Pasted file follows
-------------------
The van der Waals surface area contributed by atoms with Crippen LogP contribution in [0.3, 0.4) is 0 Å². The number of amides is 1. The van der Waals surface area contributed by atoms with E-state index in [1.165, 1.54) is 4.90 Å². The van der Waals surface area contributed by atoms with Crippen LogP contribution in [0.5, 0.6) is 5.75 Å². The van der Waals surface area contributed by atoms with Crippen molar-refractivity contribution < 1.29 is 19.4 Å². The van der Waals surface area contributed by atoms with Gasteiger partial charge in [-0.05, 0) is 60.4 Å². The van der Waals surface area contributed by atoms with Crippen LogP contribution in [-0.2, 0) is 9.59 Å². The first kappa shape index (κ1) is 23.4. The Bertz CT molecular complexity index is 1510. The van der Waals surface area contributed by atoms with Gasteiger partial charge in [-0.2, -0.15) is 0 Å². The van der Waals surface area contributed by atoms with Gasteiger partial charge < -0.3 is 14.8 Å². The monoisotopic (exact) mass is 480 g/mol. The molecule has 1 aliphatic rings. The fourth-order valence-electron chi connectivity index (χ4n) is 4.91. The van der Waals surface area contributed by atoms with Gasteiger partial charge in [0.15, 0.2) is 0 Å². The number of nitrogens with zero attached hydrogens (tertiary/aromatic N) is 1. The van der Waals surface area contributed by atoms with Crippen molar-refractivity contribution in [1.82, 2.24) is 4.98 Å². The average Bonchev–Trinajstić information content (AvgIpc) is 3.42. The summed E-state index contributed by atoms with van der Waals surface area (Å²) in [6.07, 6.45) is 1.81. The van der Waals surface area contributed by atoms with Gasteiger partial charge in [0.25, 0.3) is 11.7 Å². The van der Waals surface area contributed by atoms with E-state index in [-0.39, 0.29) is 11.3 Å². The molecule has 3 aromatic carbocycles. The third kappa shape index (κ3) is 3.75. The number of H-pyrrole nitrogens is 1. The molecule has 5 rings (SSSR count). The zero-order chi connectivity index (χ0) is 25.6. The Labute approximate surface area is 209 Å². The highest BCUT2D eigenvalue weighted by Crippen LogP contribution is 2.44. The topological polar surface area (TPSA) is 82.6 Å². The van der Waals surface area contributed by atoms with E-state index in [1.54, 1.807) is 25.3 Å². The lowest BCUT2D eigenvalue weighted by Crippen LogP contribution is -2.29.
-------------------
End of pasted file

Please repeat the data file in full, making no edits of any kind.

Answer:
The van der Waals surface area contributed by atoms with Crippen LogP contribution in [0.3, 0.4) is 0 Å². The number of amides is 1. The van der Waals surface area contributed by atoms with E-state index in [1.165, 1.54) is 4.90 Å². The van der Waals surface area contributed by atoms with Crippen LogP contribution in [0.5, 0.6) is 5.75 Å². The van der Waals surface area contributed by atoms with Crippen molar-refractivity contribution < 1.29 is 19.4 Å². The van der Waals surface area contributed by atoms with Gasteiger partial charge in [-0.05, 0) is 60.4 Å². The van der Waals surface area contributed by atoms with Crippen LogP contribution in [-0.2, 0) is 9.59 Å². The first kappa shape index (κ1) is 23.4. The Bertz CT molecular complexity index is 1510. The van der Waals surface area contributed by atoms with Gasteiger partial charge in [-0.2, -0.15) is 0 Å². The van der Waals surface area contributed by atoms with Gasteiger partial charge < -0.3 is 14.8 Å². The monoisotopic (exact) mass is 480 g/mol. The molecule has 1 aliphatic rings. The fourth-order valence-electron chi connectivity index (χ4n) is 4.91. The van der Waals surface area contributed by atoms with Gasteiger partial charge in [0.15, 0.2) is 0 Å². The number of nitrogens with zero attached hydrogens (tertiary/aromatic N) is 1. The van der Waals surface area contributed by atoms with Crippen molar-refractivity contribution in [1.82, 2.24) is 4.98 Å². The average Bonchev–Trinajstić information content (AvgIpc) is 3.42. The summed E-state index contributed by atoms with van der Waals surface area (Å²) in [6.07, 6.45) is 1.81. The van der Waals surface area contributed by atoms with Gasteiger partial charge in [0.25, 0.3) is 11.7 Å². The van der Waals surface area contributed by atoms with E-state index in [-0.39, 0.29) is 11.3 Å². The molecule has 3 aromatic carbocycles. The third kappa shape index (κ3) is 3.75. The number of H-pyrrole nitrogens is 1. The molecule has 5 rings (SSSR count). The zero-order chi connectivity index (χ0) is 25.6. The Labute approximate surface area is 209 Å². The highest BCUT2D eigenvalue weighted by Crippen LogP contribution is 2.44. The topological polar surface area (TPSA) is 82.6 Å². The van der Waals surface area contributed by atoms with E-state index in [1.54, 1.807) is 25.3 Å². The lowest BCUT2D eigenvalue weighted by Crippen LogP contribution is -2.29.